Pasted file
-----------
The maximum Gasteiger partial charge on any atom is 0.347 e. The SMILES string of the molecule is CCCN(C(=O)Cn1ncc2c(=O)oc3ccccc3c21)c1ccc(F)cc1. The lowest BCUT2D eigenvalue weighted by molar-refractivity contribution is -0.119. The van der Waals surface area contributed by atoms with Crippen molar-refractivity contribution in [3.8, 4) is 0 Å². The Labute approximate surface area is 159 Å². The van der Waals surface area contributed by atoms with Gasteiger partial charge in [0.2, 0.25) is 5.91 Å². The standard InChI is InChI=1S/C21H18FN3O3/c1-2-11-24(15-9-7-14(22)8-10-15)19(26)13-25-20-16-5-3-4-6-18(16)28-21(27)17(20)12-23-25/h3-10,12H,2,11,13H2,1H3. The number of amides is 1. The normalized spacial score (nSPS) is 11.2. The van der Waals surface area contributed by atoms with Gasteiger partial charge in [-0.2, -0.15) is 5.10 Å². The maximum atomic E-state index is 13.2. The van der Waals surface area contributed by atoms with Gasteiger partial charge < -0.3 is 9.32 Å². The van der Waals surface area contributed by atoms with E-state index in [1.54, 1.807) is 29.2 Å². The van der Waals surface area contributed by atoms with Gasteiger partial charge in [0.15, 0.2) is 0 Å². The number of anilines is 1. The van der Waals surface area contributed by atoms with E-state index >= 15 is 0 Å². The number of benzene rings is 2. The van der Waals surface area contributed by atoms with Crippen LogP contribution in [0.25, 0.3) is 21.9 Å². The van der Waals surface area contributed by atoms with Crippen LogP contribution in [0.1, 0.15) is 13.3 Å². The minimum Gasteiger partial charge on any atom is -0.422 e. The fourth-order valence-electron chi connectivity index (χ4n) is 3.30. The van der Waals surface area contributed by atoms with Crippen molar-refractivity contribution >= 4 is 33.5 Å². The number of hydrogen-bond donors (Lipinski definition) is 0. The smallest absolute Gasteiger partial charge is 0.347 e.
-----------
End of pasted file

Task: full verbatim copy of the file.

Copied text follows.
The maximum Gasteiger partial charge on any atom is 0.347 e. The SMILES string of the molecule is CCCN(C(=O)Cn1ncc2c(=O)oc3ccccc3c21)c1ccc(F)cc1. The lowest BCUT2D eigenvalue weighted by molar-refractivity contribution is -0.119. The van der Waals surface area contributed by atoms with Crippen molar-refractivity contribution in [3.8, 4) is 0 Å². The Labute approximate surface area is 159 Å². The van der Waals surface area contributed by atoms with Gasteiger partial charge in [0.2, 0.25) is 5.91 Å². The standard InChI is InChI=1S/C21H18FN3O3/c1-2-11-24(15-9-7-14(22)8-10-15)19(26)13-25-20-16-5-3-4-6-18(16)28-21(27)17(20)12-23-25/h3-10,12H,2,11,13H2,1H3. The number of amides is 1. The normalized spacial score (nSPS) is 11.2. The van der Waals surface area contributed by atoms with Gasteiger partial charge in [-0.2, -0.15) is 5.10 Å². The maximum atomic E-state index is 13.2. The van der Waals surface area contributed by atoms with Gasteiger partial charge < -0.3 is 9.32 Å². The van der Waals surface area contributed by atoms with E-state index in [1.54, 1.807) is 29.2 Å². The van der Waals surface area contributed by atoms with Gasteiger partial charge in [0.15, 0.2) is 0 Å². The number of anilines is 1. The van der Waals surface area contributed by atoms with E-state index >= 15 is 0 Å². The number of benzene rings is 2. The van der Waals surface area contributed by atoms with Crippen LogP contribution in [0.25, 0.3) is 21.9 Å². The van der Waals surface area contributed by atoms with Crippen LogP contribution in [0.1, 0.15) is 13.3 Å². The minimum Gasteiger partial charge on any atom is -0.422 e. The fourth-order valence-electron chi connectivity index (χ4n) is 3.30. The van der Waals surface area contributed by atoms with Crippen molar-refractivity contribution >= 4 is 33.5 Å². The number of hydrogen-bond donors (Lipinski definition) is 0. The smallest absolute Gasteiger partial charge is 0.347 e.